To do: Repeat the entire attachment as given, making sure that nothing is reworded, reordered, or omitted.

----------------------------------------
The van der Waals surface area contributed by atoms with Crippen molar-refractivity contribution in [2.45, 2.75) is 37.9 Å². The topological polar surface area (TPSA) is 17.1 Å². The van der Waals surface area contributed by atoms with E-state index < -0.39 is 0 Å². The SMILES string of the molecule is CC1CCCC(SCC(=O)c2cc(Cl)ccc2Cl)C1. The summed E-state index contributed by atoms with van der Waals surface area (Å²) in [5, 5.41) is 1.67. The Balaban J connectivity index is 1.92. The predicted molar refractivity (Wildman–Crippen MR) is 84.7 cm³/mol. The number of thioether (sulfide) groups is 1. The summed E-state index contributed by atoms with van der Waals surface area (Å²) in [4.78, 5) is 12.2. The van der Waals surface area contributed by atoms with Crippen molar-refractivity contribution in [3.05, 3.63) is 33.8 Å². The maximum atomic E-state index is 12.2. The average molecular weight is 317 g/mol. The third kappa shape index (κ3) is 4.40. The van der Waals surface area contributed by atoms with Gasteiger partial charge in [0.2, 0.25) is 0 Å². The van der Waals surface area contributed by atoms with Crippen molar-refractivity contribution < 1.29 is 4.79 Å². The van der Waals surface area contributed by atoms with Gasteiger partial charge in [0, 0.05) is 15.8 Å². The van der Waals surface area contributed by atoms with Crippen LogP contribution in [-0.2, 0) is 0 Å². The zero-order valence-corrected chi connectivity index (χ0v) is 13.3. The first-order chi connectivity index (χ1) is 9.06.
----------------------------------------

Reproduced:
The van der Waals surface area contributed by atoms with Crippen molar-refractivity contribution in [2.45, 2.75) is 37.9 Å². The topological polar surface area (TPSA) is 17.1 Å². The van der Waals surface area contributed by atoms with E-state index < -0.39 is 0 Å². The SMILES string of the molecule is CC1CCCC(SCC(=O)c2cc(Cl)ccc2Cl)C1. The summed E-state index contributed by atoms with van der Waals surface area (Å²) in [5, 5.41) is 1.67. The Balaban J connectivity index is 1.92. The predicted molar refractivity (Wildman–Crippen MR) is 84.7 cm³/mol. The number of thioether (sulfide) groups is 1. The summed E-state index contributed by atoms with van der Waals surface area (Å²) in [4.78, 5) is 12.2. The van der Waals surface area contributed by atoms with Crippen molar-refractivity contribution in [3.05, 3.63) is 33.8 Å². The maximum atomic E-state index is 12.2. The average molecular weight is 317 g/mol. The third kappa shape index (κ3) is 4.40. The van der Waals surface area contributed by atoms with Gasteiger partial charge in [0.2, 0.25) is 0 Å². The van der Waals surface area contributed by atoms with Crippen molar-refractivity contribution < 1.29 is 4.79 Å². The van der Waals surface area contributed by atoms with Gasteiger partial charge in [0, 0.05) is 15.8 Å². The van der Waals surface area contributed by atoms with Crippen LogP contribution in [-0.2, 0) is 0 Å². The zero-order valence-corrected chi connectivity index (χ0v) is 13.3. The first-order chi connectivity index (χ1) is 9.06.